So I started reading Harry Potter & the Deathly Whoosits last night, and I couldn't help but be struck by something.
So Ron's dad is talking about getting to fiddle with the motorcycle and he claims that maybe he can learn how brakes work. Please note that Ron's dad most likely spent a hunk of time fiddling with that flying car we saw earlier.
Now, this isn't my supposedly pointing out a continuity error, but instead pointing out what could be a pretty hard-hitting detail about the Wizarding world -- See, motorcycle brakes work pretty much like car brakes, which work like bicycle brakes, train brakes and even the brakes on 18th Century carriages and one-digit Century wagons. You've got the wheels that go round and round, and you've a thing that you push or pull which presses hunks of stuff against the wheel so it slows it down. Ever since the first person hooked a heavy cart up to an ox and realized that if that ox slows down from a fast trot, the wagon's momentum will make it slam into the back of the ox unless they find a way to slow it down, brakes have been about the same.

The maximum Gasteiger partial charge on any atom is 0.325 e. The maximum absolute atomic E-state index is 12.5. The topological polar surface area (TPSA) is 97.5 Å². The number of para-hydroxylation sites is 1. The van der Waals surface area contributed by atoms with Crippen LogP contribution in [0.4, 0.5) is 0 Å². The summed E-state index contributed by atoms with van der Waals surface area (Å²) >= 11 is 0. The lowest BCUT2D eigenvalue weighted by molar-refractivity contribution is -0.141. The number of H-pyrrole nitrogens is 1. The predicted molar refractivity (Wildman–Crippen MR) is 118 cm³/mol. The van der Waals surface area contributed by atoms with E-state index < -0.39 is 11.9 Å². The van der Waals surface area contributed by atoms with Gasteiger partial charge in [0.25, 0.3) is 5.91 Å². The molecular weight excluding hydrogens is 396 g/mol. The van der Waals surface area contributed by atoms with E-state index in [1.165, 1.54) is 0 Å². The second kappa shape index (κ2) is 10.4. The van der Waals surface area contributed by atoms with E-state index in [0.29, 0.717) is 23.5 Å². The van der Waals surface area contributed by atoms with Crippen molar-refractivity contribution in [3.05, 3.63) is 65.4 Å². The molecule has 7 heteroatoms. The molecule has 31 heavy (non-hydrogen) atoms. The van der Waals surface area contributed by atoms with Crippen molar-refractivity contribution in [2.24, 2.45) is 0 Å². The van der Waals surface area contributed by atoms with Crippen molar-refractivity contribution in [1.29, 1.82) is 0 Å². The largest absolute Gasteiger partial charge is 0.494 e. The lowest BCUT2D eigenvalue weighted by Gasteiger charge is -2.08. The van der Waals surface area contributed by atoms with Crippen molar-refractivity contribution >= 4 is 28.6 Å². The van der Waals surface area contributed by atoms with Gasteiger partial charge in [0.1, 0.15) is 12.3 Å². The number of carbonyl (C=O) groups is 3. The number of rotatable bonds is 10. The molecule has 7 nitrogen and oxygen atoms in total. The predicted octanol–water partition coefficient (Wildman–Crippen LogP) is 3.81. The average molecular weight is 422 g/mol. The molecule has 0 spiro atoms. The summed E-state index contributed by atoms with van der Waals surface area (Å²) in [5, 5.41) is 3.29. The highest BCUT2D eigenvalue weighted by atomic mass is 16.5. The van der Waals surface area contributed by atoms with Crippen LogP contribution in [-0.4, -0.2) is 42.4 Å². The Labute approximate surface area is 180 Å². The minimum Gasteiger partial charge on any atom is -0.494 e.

And yet, the Wizarding world apparently has no clue about them.
Mind, the only wheeled things I can think of that are used in the Wizarding world are wheelbarrows (no need for brakes there), the Thestral-drawn carriages (no wheels there, actually, but I thought I'd cite them anyway should someone bring them up), and the Hogwarts Express train, itself.
The last one is the oddity, but it might not work on mundane principles at all (I can't recall if it was ever shown to be a normal train or what amounts to a large stage-prop train, hauled along by magic).
Still! This almost leads me to believe that perhaps the Wizarding world never really caught onto the idea of hitching a large wheeled object to one or more large beats of burden?